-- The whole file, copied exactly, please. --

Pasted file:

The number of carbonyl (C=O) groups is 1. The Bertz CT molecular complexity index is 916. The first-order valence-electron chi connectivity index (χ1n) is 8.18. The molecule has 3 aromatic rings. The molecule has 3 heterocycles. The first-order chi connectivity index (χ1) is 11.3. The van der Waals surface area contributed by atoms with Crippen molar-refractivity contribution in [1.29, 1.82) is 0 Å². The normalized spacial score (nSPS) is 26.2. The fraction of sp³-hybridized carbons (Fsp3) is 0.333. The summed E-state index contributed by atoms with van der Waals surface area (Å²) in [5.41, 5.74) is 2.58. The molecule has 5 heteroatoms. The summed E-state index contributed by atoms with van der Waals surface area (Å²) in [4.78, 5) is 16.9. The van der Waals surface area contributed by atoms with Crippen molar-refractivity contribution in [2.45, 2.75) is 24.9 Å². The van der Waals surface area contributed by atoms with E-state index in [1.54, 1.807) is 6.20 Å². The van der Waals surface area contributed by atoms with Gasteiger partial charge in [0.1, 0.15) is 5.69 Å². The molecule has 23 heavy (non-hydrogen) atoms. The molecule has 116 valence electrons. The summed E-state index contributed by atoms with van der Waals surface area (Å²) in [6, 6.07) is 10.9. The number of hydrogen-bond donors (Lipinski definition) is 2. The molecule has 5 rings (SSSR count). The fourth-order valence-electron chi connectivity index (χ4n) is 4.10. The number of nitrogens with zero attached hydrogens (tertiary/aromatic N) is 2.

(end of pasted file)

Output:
The number of carbonyl (C=O) groups is 1. The Bertz CT molecular complexity index is 916. The first-order valence-electron chi connectivity index (χ1n) is 8.18. The molecule has 3 aromatic rings. The molecule has 3 heterocycles. The first-order chi connectivity index (χ1) is 11.3. The van der Waals surface area contributed by atoms with Crippen molar-refractivity contribution in [1.29, 1.82) is 0 Å². The normalized spacial score (nSPS) is 26.2. The fraction of sp³-hybridized carbons (Fsp3) is 0.333. The summed E-state index contributed by atoms with van der Waals surface area (Å²) in [5.41, 5.74) is 2.58. The molecule has 5 heteroatoms. The summed E-state index contributed by atoms with van der Waals surface area (Å²) in [4.78, 5) is 16.9. The van der Waals surface area contributed by atoms with Crippen molar-refractivity contribution in [2.45, 2.75) is 24.9 Å². The van der Waals surface area contributed by atoms with E-state index in [1.54, 1.807) is 6.20 Å². The van der Waals surface area contributed by atoms with Gasteiger partial charge in [0.1, 0.15) is 5.69 Å². The molecule has 23 heavy (non-hydrogen) atoms. The molecule has 116 valence electrons. The summed E-state index contributed by atoms with van der Waals surface area (Å²) in [6, 6.07) is 10.9. The number of hydrogen-bond donors (Lipinski definition) is 2. The molecule has 5 rings (SSSR count). The fourth-order valence-electron chi connectivity index (χ4n) is 4.10. The number of nitrogens with zero attached hydrogens (tertiary/aromatic N) is 2.